Read Solitudes Crowded With Loneliness by Bob Kaufman Online

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Published in 1965, Solitudes Crowded with Loneliness assembles ten years' work of Bob Kaufman, celebrated in San Francisco as the original Beat and in France as "the American Rimbaud."Kaufman, one of fourteen children born in Louisiana to a German Jewish father and a Black Catholic mothers, ran away to sea when he was thirteen, circling the globe nine times in the next twePublished in 1965, Solitudes Crowded with Loneliness assembles ten years' work of Bob Kaufman, celebrated in San Francisco as the original Beat and in France as "the American Rimbaud."Kaufman, one of fourteen children born in Louisiana to a German Jewish father and a Black Catholic mothers, ran away to sea when he was thirteen, circling the globe nine times in the next twenty years. In the 1950s, while working as a waiter at the Los Angeles Hilton, he met another erstwhile member of the Merchant Marine, Jack Kerouac, and soon thereafter both moved north to found, along with Allen Ginsberg, Gregory Corso, and others, the San Francisco literary "renaissance" of the time.Kaufman promotes a spontaneous, prophetic verse, mixing street talk and jazz with vision. Solitudes Crowded with Loneliness contains odes to Charles Mingus, Hart Crane, Ray Charles, and Albert Camus as well as love lyrics, political rants, "Prison Poems," and the prose meditation "Second April.""Perhaps the best of the Beat poets of the 1950s ... this book collects the best of his work, which is surprising literate and moving." --National Observer"Mr. Kaufman has a genuine lyric talent and his poetry, at its best is sensuous, exciting, and charged with vitality." --Publishers Weekly(New Directions Press)...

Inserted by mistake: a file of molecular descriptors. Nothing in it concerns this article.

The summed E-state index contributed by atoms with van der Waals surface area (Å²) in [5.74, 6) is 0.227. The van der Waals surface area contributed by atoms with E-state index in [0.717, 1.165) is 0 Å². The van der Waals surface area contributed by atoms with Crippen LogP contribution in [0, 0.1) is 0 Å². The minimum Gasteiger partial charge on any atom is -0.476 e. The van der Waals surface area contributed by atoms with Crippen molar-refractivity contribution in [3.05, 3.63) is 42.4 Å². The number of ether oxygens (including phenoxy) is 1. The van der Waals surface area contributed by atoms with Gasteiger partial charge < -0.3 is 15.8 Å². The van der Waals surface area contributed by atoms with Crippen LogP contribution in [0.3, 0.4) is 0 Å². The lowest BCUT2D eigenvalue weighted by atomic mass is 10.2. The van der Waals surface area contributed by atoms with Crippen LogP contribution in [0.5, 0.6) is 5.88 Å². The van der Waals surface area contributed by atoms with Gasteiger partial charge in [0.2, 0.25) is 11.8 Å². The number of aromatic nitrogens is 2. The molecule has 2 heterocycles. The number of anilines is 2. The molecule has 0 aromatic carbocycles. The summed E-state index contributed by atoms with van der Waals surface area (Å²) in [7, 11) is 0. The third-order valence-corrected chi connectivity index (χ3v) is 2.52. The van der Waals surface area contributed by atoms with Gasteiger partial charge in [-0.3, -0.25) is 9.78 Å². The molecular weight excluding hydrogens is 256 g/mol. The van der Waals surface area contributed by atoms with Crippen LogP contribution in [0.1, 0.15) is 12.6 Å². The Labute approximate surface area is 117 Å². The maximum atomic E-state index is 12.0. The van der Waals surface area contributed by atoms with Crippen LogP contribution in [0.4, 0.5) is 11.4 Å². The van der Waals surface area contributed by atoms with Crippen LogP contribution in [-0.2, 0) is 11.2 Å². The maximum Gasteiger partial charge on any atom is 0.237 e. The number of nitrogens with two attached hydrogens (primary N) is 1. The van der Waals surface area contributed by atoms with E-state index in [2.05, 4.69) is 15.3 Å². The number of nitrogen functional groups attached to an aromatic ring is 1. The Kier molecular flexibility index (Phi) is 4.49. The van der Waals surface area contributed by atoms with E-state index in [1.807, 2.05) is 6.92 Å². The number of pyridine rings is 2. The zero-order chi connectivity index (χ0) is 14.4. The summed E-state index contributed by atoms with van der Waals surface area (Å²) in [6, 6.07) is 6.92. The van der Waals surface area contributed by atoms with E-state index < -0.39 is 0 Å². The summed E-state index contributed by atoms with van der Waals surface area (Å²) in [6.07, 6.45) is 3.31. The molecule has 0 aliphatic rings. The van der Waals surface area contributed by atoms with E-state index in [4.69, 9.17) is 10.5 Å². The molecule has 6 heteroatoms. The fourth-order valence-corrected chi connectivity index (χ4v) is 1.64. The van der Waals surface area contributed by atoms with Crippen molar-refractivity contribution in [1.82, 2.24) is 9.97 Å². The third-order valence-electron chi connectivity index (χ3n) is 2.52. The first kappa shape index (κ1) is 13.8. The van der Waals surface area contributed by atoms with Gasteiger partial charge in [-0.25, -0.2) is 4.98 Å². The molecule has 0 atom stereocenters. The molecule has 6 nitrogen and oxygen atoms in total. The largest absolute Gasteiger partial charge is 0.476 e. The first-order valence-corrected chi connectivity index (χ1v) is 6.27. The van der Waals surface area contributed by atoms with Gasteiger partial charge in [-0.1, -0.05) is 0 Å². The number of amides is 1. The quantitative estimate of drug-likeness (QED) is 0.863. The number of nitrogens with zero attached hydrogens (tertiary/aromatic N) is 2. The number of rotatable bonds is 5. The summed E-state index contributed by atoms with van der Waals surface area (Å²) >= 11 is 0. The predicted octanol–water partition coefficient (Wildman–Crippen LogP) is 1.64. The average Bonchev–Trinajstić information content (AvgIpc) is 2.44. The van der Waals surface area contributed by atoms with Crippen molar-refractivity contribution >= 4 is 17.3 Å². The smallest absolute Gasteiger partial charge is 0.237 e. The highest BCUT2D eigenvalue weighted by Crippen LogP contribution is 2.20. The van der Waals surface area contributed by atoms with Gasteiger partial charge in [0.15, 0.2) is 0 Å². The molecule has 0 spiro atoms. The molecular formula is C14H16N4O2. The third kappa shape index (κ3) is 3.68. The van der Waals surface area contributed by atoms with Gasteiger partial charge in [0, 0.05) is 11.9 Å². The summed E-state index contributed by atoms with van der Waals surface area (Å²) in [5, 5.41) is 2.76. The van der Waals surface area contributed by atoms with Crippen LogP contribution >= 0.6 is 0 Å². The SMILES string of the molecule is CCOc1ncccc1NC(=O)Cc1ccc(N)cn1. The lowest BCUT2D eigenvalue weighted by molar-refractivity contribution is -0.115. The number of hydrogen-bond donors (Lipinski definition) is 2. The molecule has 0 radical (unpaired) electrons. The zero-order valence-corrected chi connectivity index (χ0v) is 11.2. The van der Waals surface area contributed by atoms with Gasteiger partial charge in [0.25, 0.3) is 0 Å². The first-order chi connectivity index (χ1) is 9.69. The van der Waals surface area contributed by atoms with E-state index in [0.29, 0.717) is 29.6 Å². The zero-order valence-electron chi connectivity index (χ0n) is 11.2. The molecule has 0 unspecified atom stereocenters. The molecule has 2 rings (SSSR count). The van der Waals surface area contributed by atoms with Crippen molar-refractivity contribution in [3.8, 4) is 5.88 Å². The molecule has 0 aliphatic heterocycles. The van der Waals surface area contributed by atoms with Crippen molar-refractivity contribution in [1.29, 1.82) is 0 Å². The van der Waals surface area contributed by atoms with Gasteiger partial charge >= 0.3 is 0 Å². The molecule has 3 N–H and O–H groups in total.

Title : Solitudes Crowded With Loneliness
Author :
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ISBN : 9780811200769
Format Type : Paperback
Number of Pages : 87 Pages
Status : Available For Download
Last checked : 21 Minutes ago!

Solitudes Crowded With Loneliness Reviews

  • e
    2018-10-07 18:12

    I want to like Kaufman more, and I sense Kerouac cribbed a lot of his spontaneity and onomatopoeic jabberwocky jazz meter from him—"Second April" reads like one of Kerouac's stoned rants and "Boms" toward the end reminds me of the final portion of Big Sur, rhapsodizing the rhythms of the Pacific but taken to the streets—but ultimately I feel like Kaufman just wants to impress me with washes of poetic language and not actually say anything concrete. Not that it has to, and I certainly don't like the, say, Billy Collins school, where reading his stuff feels like a kindergartener teacher trying to put the kids down for a nap, but still, at the same time I do wish the sound & fury of it all would ebb away for some sort of "luminous detail" that doesn't bleed into the next crazed ekstasis. "Prison Poems" is probably the best thing here; "Come, help flatten a raindrop" is just a perfect sentence. Kaufman should definitely be given more attention, though, despite my own indifference to a lot of what he does.

  • Matthew
    2018-10-07 22:52